Of course, it would be completely unfair of me to suggest there was any ulterior motive in Selby’s lobbying for such a proposal to be dumped by the Government – for example, the fact that providers might dislike the idea of people being asked to stop and think for a minute before taking their cash lump sums and funnelling it straight into investment schemes provided by companies like, ahem, AJ Bell.

No, God forbid. This was all about the impracticality of such a proposal from “unelected” politicians and other assorted toffs and miscreants in the Lords.

In his December column, Selby pointed to the potential for “outrage” from hordes of angry savers forced to cool their heels for a few weeks before being able to access their cash.

This image of crowds of enraged customers seems at odds with the experience of those who, like myself, have recently applied for mortgages or increases in their existing home loans.

As we know, new rules mean lenders demand a mass of additional, seemingly intrusive, information from prospective borrowers before deciding whether to dole out money to them.

And then there is the long wait. In my case, an increase in an existing mortgage from 8 per cent to 14 per cent loan-to-value, from a lender that also happened to be my bank and therefore already had access to all my financial information, took more than two months to complete.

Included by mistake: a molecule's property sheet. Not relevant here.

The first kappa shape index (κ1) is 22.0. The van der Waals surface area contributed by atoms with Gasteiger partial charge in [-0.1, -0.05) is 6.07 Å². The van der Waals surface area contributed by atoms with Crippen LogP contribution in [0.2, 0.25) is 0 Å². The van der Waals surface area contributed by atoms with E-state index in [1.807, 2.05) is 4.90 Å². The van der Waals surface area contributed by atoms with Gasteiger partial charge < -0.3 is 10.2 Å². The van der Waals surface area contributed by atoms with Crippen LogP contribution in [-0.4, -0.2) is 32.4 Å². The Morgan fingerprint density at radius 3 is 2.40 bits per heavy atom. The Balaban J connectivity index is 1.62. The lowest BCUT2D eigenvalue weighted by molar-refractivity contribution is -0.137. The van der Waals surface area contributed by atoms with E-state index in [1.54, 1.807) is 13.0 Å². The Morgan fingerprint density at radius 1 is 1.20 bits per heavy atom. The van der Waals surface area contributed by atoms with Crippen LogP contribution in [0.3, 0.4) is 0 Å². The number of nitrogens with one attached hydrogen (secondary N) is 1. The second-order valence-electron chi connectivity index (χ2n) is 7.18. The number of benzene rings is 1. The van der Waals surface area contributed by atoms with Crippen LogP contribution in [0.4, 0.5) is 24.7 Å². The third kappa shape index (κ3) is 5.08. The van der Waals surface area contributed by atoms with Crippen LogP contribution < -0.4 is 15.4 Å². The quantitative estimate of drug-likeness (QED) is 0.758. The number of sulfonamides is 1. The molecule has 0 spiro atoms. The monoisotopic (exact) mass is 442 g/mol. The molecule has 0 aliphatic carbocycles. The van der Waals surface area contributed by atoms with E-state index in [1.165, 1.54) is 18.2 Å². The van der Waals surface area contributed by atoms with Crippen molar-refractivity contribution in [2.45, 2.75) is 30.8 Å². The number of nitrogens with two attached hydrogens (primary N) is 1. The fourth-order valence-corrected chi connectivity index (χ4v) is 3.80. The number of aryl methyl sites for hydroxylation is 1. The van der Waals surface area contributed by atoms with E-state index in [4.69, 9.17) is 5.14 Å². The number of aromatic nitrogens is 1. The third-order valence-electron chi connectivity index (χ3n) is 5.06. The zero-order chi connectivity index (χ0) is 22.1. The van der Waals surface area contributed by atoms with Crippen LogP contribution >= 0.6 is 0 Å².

My experience was not atypical. Yet there is no evidence that a near-totality of would-be mortgage borrowers are behaving in anything other than an entirely phlegmatic, if occasionally exasperated, manner at having to wait a few weeks longer before they can access their loans.

The idea, therefore, that savers who have been calmly sticking money into their pension pots for decades would suddenly turn into screaming banner-waving protestors because they had been booked a guidance appointment a month down the line, seems far-fetched – if not completely absurd.

As the redoubtable pensions campaigner Ros Altmann pointed out last week, we all know Pension Wise has performed excellently where it has been used. It has prevented people from falling prey to misselling and other scams.

What is more, consumers who access their pots early without taking advice typically follow the “path of least resistance”, accepting drawdown from their current provider without shopping around.